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Raid of Jeffrey Clark’s home escalation of inquiry into election overturn effort

Federal investigators seized his electronic devices in a pre-dawn search before the fifth public hearing by the Capitol attack panel

The search of Jeffrey Clark’s house suggests an escalation of the investigation. Photograph: Susan Walsh/AP
The search of Jeffrey Clark’s house suggests an escalation of the investigation. Photograph: Susan Walsh/AP

Federal investigators raided the home of former Trump justice department official Jeffrey Clark early Wednesday in connection with the department’s sprawling criminal investigation into efforts to overturn the results of the 2020 presidential election.

The search of Clark’s home in suburban Virginia and the seizure of his electronic devices suggested an escalating inquiry into his involvement in the purported election plot edging ever closer to Donald Trump, according to a source familiar with the matter and one of his associates.

But it was not immediately clear on Thursday what federal investigators were looking for, or which agencies were involved, though Clark was a key figure in Trump’s failed attempt to pressure the justice department into falsely declaring the election was corrupt.

The raid on Clark’s home came a day before the House select committee investigating the January 6 attack on the Capitol convened its fifth public hearing, which focused on Trump’s effort to have the justice department declare the 2020 election “corrupt” and endorse discredited election fraud claims.

In a statement, Russ Vought, the former head of the office of management and budget during the Trump administration and now the head of the Center for Renewing America – where Clark now also works – decried the search.

“Yesterday more than a dozen DoJ law enforcement officials searched Jeff Clark’s house in a pre-dawn raid, put him in the streets in his pajamas, and took his electronic devices,” Vought said, adding: “We stand by Jeff and so must all patriots in this country.”

The raid came as a federal grand jury in Washington continued to authorize subpoenas against people connected to a separate plot by Trump to apparently send fake slates of electors to Congress to obstruct its certification of Joe Biden’s election win.

In recent days, according to sources familiar with the matter, the chairwoman of the Arizona Republican party Kelli Ward, and her husband, Michael Ward, who both signed certificates falsely attesting to be the legitimate electors, received subpoenas.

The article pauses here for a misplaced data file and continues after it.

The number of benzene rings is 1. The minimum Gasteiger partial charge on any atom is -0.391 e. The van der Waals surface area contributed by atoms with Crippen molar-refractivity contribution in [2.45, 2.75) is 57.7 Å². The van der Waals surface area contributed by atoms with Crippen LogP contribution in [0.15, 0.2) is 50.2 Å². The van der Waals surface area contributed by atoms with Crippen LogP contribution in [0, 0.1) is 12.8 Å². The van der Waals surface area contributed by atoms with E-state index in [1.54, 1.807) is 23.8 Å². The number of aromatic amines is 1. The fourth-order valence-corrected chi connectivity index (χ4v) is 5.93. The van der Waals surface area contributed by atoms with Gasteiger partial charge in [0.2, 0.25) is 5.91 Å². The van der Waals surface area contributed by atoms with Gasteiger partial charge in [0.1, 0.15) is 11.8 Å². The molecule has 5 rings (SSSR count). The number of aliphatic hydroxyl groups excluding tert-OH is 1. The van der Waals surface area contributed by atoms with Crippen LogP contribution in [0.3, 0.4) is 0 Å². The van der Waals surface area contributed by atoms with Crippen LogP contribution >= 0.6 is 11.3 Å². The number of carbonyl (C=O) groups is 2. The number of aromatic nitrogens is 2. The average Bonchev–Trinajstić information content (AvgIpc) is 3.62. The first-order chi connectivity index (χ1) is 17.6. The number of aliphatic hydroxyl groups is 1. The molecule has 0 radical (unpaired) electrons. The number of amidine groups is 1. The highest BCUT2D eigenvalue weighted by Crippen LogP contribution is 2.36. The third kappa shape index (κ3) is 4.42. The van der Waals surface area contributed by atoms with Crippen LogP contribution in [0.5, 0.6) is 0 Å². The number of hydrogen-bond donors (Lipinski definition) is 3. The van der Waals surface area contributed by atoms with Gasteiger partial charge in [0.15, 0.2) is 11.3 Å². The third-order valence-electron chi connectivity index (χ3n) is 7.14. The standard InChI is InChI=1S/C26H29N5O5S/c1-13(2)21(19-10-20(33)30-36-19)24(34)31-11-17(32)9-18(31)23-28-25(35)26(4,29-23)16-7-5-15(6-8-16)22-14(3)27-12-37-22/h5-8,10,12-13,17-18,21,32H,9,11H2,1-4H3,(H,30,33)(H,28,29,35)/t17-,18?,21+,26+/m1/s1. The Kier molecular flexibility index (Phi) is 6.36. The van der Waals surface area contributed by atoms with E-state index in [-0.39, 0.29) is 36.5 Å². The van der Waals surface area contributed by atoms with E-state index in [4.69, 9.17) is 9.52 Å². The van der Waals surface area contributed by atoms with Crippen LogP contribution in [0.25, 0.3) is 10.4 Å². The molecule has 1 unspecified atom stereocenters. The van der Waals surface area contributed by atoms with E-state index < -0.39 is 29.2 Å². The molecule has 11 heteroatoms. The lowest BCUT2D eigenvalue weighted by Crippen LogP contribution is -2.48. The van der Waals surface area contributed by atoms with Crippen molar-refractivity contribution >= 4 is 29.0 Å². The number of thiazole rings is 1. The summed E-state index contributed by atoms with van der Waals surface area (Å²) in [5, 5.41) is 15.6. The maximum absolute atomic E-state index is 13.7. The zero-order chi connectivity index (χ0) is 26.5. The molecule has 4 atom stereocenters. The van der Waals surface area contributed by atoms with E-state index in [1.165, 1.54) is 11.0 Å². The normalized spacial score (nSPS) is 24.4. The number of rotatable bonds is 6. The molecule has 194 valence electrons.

The federal grand jury investigation into the so-called fake electors scheme appears to be targeting a number of Trump’s lawyers, including Rudy Giuliani and Boris Epshteyn, according to a copy of one of the grand jury subpoenas, which was obtained by the Guardian.

The role played by Clark in Trump’s plot to oust the leadership of the justice department was among the top focuses of the hearing, with the select committee tracing the timeline of how Clark almost became the top law enforcement official in the county.

Clark is a relatively unknown environmental lawyer who headed the justice department’s civil division, which defends the administration in court, among other things. He was introduced to the former president by Republican congressman Scott Perry, the panel said.

He became a key figure in Trump’s election reversal efforts when Trump urged Clark to get the justice department leadership to sign on to a letter – referred to as a “Georgia proof of concept” letter – that falsely said the department would probe election fraud claims.

The letter advised Georgia’s governor, Brian Kemp, to convene a special session of his state’s legislature to create a “separate slate of electors” in favor of Trump, in light of “significant concerns that may have impacted the outcome of the election”.

The letter was drafted by former Trump White House lawyer Ken Klukowski and Clark, the select committee said at the hearing.

Clark conveyed the letter to his superiors, then acting attorney general Jeffrey Rosen and his deputy, Richard Donoghue, who both refused to sign the letter. The aim of the letter was to give otherwise nonsense claims of fraud the imprimatur of justice department legitimacy.

Trump attempted on 2 January 2021 to strong-arm Rosen into signing the letter, according to notes of the meeting obtained by the panel, first suggesting he could dismiss Rosen, and then saying he would not fire Rosen as long as he sent the letter.

The following day, the former president appeared to have decided to fire Rosen anyway, according to White House call logs obtained by the panel, which, by 4.19pm, had started referring to Clark as “Acting Attorney General Jeffrey Clark” instead of “Mr Jeffrey Clark”.

Trump ultimately backed off from his intention to appoint Clark as acting attorney general later that afternoon on 3 January 2021, when Rosen warned him that he, Donoghue and the entire justice department leadership would resign.